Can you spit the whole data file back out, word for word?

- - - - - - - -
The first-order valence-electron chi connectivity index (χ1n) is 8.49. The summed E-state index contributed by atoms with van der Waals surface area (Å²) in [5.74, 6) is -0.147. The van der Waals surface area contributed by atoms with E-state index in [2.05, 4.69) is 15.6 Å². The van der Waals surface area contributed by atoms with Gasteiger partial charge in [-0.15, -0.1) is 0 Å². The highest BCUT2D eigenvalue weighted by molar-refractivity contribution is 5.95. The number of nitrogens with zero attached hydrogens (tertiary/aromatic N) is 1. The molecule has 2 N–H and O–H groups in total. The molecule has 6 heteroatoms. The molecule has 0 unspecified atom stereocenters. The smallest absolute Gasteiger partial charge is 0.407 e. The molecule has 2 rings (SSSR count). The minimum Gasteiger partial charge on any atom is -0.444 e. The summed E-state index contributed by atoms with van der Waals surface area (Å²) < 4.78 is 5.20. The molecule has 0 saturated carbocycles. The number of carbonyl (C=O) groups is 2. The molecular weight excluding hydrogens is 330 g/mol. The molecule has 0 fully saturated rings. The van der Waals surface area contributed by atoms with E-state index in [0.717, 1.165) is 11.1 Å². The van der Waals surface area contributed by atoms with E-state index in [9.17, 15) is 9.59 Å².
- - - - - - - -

The first-order valence-electron chi connectivity index (χ1n) is 8.49. The summed E-state index contributed by atoms with van der Waals surface area (Å²) in [5.74, 6) is -0.147. The van der Waals surface area contributed by atoms with E-state index in [2.05, 4.69) is 15.6 Å². The van der Waals surface area contributed by atoms with Gasteiger partial charge in [-0.15, -0.1) is 0 Å². The highest BCUT2D eigenvalue weighted by molar-refractivity contribution is 5.95. The number of nitrogens with zero attached hydrogens (tertiary/aromatic N) is 1. The molecule has 2 N–H and O–H groups in total. The molecule has 6 heteroatoms. The molecule has 0 unspecified atom stereocenters. The smallest absolute Gasteiger partial charge is 0.407 e. The molecule has 2 rings (SSSR count). The minimum Gasteiger partial charge on any atom is -0.444 e. The summed E-state index contributed by atoms with van der Waals surface area (Å²) < 4.78 is 5.20. The molecule has 0 saturated carbocycles. The number of carbonyl (C=O) groups is 2. The molecular weight excluding hydrogens is 330 g/mol. The molecule has 0 fully saturated rings. The van der Waals surface area contributed by atoms with E-state index in [0.717, 1.165) is 11.1 Å². The van der Waals surface area contributed by atoms with E-state index in [9.17, 15) is 9.59 Å².